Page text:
Report by Eric Rauscher:
Did I say it was HOT yet? It was hot. James Hinkin taught us a new trick of pouring water over your boots to cool down your feet.

It was HOT. The last time I remember my mouth drying out during a match was at the LVI. Anyway, the morning was the women’s games. There was supposed to be high school also but that never materialized. I heard rumors of a HS 7s tourney down in San Jose that same day, but only rumors. A couple of HS teams showed up so I reffed them between a gap in the women’s games.

The women’s teams that showed up (to my best recollection) were, Berkeley All Blues I, II, III, Seahawks, Stanford, Lady Razorbacks and SFGG (a first for the SFGG club). The teams played a simple round robin divided into two pools. I cannot remember who won. My guess would be All Blues.

Speaking

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of firsts, this was the first time I have been at a PA 7s and no Bruce Carter! Like an ice cream sundae with no whipped cream!

The afternoon had the men’s competition. Here are the teams I remember, Marin, Monterey, Baracus, Bulldogs, Razorbacks, SFGG, College Park, Sierra.

Once again two pools round robin, ……….. gosh a pool would have been nice ………., still no idea who won. Isn’t sevens about having fun?

The refs that showed up were, Bryant Byrnes (RIC), Bob Politico, Steve Valerio, Nome Tiatia, Neil MacDonald, James Hinkin, Sean Peters, Eric Rauscher, and John Pohlman. We did from 4 to 6 games each, some refs leaving around noon and some arriving around noon.

As was usually the case, the Pelicans were almost the last ones to leave the premises at the end of a fun but HOT day.

SI JEUNESSE SAVAIT, SI VIEILLESSE POUVAIT

If youth only knew: if age only could.
Henri Estienne (1470-1520)

Mention was made of your mostly-faithful reporter’s absence at the Palo Alto Summer Sevens.

I moved to California in 1980, because this is where the best rugby was played. I hadn’t ever seen Sevens played, and had a little trouble imagining the same game with far fewer players. The first game I played in the Promised Land was at Cubberley on Middlefield Drive, John Tyler presiding.

Sevens instantly became my favorite sport to play, and later to referee.

The Palo Alto tournament was played four times a year until about six years ago, when it went to three. I estimate that I’ve missed maybe eight out of the 125 iterations or so since 1980, four of those being excused absences due to military deployment to the Middle East.

Time wounds us all. I can’t run any more. Not run as in ten miles for pleasure after work, like I did for many years, but run as in up and down the pitch for fifteen minutes. I proved that to my own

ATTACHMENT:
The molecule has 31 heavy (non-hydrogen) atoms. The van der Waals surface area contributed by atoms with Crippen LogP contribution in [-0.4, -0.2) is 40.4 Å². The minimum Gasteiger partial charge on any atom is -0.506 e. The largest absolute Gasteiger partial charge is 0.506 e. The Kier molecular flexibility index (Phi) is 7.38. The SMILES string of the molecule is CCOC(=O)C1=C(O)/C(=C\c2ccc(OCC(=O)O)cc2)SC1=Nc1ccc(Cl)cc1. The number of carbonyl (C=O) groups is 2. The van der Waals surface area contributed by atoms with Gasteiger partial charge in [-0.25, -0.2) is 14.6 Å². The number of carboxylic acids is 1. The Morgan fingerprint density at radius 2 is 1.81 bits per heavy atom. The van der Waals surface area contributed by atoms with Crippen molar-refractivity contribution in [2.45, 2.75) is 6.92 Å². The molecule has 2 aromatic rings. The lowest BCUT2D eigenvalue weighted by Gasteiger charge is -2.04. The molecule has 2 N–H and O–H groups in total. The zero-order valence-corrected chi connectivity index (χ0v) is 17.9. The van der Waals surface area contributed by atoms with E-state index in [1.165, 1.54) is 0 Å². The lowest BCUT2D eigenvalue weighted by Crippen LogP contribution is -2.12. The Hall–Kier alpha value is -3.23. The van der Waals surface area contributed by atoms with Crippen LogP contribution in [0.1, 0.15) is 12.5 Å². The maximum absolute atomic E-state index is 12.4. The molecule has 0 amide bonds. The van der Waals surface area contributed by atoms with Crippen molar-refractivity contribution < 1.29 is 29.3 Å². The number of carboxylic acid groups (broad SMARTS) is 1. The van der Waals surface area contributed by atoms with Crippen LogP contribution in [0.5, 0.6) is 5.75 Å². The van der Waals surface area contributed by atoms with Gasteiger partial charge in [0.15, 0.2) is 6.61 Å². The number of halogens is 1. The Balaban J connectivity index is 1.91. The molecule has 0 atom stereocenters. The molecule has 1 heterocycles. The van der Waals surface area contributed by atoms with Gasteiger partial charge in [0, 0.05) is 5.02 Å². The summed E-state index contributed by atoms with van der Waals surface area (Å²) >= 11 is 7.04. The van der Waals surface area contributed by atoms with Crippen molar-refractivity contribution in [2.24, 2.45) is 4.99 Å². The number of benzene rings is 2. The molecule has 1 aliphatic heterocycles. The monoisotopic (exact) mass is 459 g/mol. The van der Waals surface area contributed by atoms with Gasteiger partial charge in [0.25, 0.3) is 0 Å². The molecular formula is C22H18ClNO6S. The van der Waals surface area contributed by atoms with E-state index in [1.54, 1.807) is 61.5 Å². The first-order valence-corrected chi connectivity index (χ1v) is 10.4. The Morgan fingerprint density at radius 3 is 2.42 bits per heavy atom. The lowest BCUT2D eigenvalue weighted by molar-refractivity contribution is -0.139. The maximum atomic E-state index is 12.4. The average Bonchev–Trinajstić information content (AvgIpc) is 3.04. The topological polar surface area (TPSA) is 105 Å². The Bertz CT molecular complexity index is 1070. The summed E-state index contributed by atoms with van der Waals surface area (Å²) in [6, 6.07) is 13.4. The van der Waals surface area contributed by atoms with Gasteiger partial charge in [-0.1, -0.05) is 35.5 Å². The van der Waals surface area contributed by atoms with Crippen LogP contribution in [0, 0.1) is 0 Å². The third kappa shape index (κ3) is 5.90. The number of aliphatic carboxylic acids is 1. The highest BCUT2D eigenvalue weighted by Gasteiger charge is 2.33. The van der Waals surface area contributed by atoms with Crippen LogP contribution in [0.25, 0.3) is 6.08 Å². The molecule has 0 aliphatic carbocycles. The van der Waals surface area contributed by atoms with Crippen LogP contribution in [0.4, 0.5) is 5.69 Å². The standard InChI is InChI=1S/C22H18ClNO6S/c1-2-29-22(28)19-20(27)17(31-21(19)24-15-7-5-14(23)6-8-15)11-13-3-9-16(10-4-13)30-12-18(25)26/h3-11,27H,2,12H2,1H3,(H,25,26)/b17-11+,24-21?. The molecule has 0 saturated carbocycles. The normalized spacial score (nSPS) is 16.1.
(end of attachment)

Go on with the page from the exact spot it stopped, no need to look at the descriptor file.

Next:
satisfaction on the day of our banquet last month, trying to referee sevens.

This has been gradual, and thus it is harder to accept that the end has been reached. Two decades ago (Western Sevens in Denver, May, 1993, Aspen versus Denver to be exact), I was still the ref who outran the players.

But we have all played with that ref who wasn’t anywhere near the ball and blew important calls as a result. On Treasure Island that day, a player who probably scored a try gave me a look that told me I’m now that ref.

I love refereeing the game, but I love the game itself even more than that. My diary of games refereed, now more than 2600, will serve as my testament.

One more self-serving note, if I might, my proudest moment in this line of work:

I’d refereed a college final and made a bad call that denied the losing team one more possession and a chance to win. Honesty being the best policy, and especially so in a credibility-based line of avocation, I admitted it in these pages.

This is a letter I received in response:

“You refereed games of mine as a player in high school (College Park), a player in college (UC Davis) and as a coach of a college team (UC Davis). After reading your write up on pelicanrefs of the St. Mary’s v. Davis match, which I regretfully missed, I had to email you to thank you for your class. I have always appreciated you as a quality referee who I could always count on to run a good game. You do a sometimes thankless job and for you to give Davis the compliments you do and state that you made an error which you feel may have cost Davis a chance to win the game just reaffirms my belief that you are a very classy individual. It seems from reading your write up you feel fortunate to have refereed this game. You are not nearly as fortunate as the players and coaches of Northern California rugby to have you as a referee.”

And some people wonder why we do this.

GIRLS HS ALL-STAR FIFTEENS
Report by Sam Reagle:

The last weekend in June, Dixon hosted a girls HS rugby tournament. JV and Varsity select-side teams from NorCal, SoCal and Oregon battled in the heat to hone their skills and play for a championship. These were 15-a-side games lasting 45 minutes each. Sure, it was 110 degrees and 41% humidity (I checked), but none of the players complained.

Saturday 1pm
Varsity: Oregon Red Hawks 5 – SoCal Griffins 5